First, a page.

Do I think it was right for players to use banned substances?  No I don't but do I think it is right to not tell the story of that era in baseball and let future generations judge for themselves on whether these athletes are Hall of Fame worthy.  Like it or not, records were broken, money was made, and players weren't getting tested or suspended for anything that they were taking to give them an advantage in the game.  Owners and the league office weren't complaining when they were raking in mounds of money and selling out games across the country and garnering huge TV audiences and baseball writers and media weren't reporting on any illegal substances that saw in locker rooms either.  Everyone should be held accountable and it is unfair to all of a sudden get high and mighty when it comes to casting a vote.  Not only are voters leaving out players who used PEDs that had successful careers but they are also punishing players who not only were never indicted on PED use but also were never even suspected of using PEDs.  It is guilty by association.

Craig Biggio was one hell of a middle infielder in his career.  He played fantastic defense and amassed 3,060 hits and is one of only 28 players to make the 3,000 hit club.  Of those 28 only four are not in the Hall of Fame (Pete Rose, Rafael Palmeiro, Derek Jeter and Biggio).  Rose has obviously been banned for life for betting on baseball as a manager, while Jeter is still actively playing and Palmeiro looks like he will never get into the Hall with only 8% of the vote this year.  Biggio should be in the Hall of Fame this season.  I don't understand the whole debate of what constitutes a "first ballot Hall of Famer" is idiotic to me, if a guy deserves to be in, put him in.  Simple as that, but the high and mighty voters want to throw their weight around and decide who deserves to go in to the Hall and who has to wait for the honor.  Maybe I am just bitter over the whole Ron Santo situation where the Hall of Fame voters waited until the man was dead to elect him in, he wasn't worthy when he was alive apparently.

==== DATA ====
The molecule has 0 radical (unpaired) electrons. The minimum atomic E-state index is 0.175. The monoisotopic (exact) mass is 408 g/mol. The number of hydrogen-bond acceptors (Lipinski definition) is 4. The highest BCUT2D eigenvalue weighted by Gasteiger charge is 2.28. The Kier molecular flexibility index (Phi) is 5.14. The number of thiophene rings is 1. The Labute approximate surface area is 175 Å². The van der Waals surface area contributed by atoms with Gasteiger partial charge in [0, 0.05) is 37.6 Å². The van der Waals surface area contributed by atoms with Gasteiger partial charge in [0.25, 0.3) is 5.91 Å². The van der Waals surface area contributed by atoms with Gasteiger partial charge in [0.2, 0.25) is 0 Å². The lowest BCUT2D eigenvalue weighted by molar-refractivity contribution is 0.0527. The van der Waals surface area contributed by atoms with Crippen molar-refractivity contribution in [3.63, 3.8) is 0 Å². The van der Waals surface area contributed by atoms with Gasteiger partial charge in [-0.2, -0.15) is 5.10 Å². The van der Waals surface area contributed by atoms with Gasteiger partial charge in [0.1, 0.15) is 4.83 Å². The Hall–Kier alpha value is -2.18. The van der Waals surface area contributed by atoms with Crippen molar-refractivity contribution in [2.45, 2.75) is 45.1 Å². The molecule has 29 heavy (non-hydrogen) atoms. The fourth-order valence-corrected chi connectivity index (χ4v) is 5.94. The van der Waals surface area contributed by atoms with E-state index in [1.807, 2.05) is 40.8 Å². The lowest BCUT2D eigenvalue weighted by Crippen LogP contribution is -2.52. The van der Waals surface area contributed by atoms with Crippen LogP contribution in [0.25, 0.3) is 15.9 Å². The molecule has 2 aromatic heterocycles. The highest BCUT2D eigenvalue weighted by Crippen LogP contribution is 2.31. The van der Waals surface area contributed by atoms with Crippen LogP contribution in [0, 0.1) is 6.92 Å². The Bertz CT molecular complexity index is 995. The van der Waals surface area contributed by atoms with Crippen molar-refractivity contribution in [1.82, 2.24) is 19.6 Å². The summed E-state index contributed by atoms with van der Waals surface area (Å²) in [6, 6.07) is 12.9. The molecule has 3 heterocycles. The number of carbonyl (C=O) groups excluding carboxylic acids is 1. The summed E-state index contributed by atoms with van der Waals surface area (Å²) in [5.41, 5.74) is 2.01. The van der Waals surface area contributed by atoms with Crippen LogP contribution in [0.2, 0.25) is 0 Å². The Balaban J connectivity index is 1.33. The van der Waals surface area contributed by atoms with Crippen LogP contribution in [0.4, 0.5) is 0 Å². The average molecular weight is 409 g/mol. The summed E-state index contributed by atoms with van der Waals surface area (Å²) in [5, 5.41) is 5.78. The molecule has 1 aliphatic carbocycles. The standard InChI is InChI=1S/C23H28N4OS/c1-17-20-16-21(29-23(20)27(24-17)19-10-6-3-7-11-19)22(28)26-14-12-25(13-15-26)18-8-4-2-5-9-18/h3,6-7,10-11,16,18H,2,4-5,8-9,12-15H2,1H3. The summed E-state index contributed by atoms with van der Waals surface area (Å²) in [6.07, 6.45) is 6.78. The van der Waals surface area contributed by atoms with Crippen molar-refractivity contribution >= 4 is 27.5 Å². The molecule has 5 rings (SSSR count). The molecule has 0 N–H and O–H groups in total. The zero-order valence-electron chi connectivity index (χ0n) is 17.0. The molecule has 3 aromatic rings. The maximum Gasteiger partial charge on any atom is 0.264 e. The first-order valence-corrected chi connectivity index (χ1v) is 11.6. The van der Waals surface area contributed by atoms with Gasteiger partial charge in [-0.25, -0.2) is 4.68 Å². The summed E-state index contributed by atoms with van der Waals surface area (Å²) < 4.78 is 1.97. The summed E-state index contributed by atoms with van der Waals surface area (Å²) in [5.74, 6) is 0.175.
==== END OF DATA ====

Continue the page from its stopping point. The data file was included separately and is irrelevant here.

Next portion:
Who else got left out of Cooperstown this year?  The greatest catcher of all time (Mike Piazza), a pitcher with three World Series rings (Curt Schilling), and of the best players of the 1980's (Tim Raines).  I can see why players like Bonds and Sosa and Clemens aren't in but why leave Biggio, Schilling, Piazza and Raines out?  They were never accused of any wrongdoing but it is strictly because of the cloud that steroid provided that at least three of these men aren't being inducted this year.  Tim Raines being excluded is preposterous in its own right.  The truth is, the voting system is now and forever broken.  With writers saying they "will never vote for someone who did PEDs" is asinine because it is impossible to say with certainty who did and did not do performance enhancing drugs during that era.  It is time for a new system and whether that means changing the qualifications or adding a players committee of Hall of Famers, something has to be done.  A Hall of Fame that doesn't include the all-time home runs leader and MVPs, player with the most Cy Young Awards, all-time hits leader and two members of the 3,000 hit club doesn't sound like much of a Hall of Fame to me.